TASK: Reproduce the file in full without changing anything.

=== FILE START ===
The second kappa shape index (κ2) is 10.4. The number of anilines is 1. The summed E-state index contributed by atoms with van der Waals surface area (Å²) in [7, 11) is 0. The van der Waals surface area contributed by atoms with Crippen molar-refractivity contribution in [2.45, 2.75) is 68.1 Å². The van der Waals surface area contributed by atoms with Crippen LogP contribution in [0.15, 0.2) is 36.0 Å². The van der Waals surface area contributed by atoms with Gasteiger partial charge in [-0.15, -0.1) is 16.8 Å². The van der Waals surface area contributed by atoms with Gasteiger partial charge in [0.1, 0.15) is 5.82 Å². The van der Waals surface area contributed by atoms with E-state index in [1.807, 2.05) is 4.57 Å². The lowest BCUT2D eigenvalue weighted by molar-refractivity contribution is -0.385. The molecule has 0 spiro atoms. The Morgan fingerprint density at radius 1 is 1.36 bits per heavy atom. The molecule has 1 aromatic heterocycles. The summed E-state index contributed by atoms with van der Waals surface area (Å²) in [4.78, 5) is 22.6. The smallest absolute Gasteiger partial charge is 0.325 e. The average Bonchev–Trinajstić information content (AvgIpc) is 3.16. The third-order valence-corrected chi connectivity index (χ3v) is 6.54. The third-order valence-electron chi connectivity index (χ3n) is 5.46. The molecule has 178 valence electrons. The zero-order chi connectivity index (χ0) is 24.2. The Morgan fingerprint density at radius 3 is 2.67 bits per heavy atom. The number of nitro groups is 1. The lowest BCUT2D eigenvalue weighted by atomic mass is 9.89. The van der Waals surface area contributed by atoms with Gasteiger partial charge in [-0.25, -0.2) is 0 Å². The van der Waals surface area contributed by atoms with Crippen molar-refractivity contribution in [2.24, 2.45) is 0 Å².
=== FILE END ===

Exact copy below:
The second kappa shape index (κ2) is 10.4. The number of anilines is 1. The summed E-state index contributed by atoms with van der Waals surface area (Å²) in [7, 11) is 0. The van der Waals surface area contributed by atoms with Crippen molar-refractivity contribution in [2.45, 2.75) is 68.1 Å². The van der Waals surface area contributed by atoms with Crippen LogP contribution in [0.15, 0.2) is 36.0 Å². The van der Waals surface area contributed by atoms with Gasteiger partial charge in [-0.15, -0.1) is 16.8 Å². The van der Waals surface area contributed by atoms with Gasteiger partial charge in [0.1, 0.15) is 5.82 Å². The van der Waals surface area contributed by atoms with E-state index in [1.807, 2.05) is 4.57 Å². The lowest BCUT2D eigenvalue weighted by molar-refractivity contribution is -0.385. The molecule has 0 spiro atoms. The Morgan fingerprint density at radius 1 is 1.36 bits per heavy atom. The molecule has 1 aromatic heterocycles. The summed E-state index contributed by atoms with van der Waals surface area (Å²) in [4.78, 5) is 22.6. The smallest absolute Gasteiger partial charge is 0.325 e. The average Bonchev–Trinajstić information content (AvgIpc) is 3.16. The third-order valence-corrected chi connectivity index (χ3v) is 6.54. The third-order valence-electron chi connectivity index (χ3n) is 5.46. The molecule has 178 valence electrons. The zero-order chi connectivity index (χ0) is 24.2. The Morgan fingerprint density at radius 3 is 2.67 bits per heavy atom. The number of nitro groups is 1. The lowest BCUT2D eigenvalue weighted by atomic mass is 9.89. The van der Waals surface area contributed by atoms with Gasteiger partial charge in [-0.25, -0.2) is 0 Å². The van der Waals surface area contributed by atoms with Crippen molar-refractivity contribution in [2.24, 2.45) is 0 Å².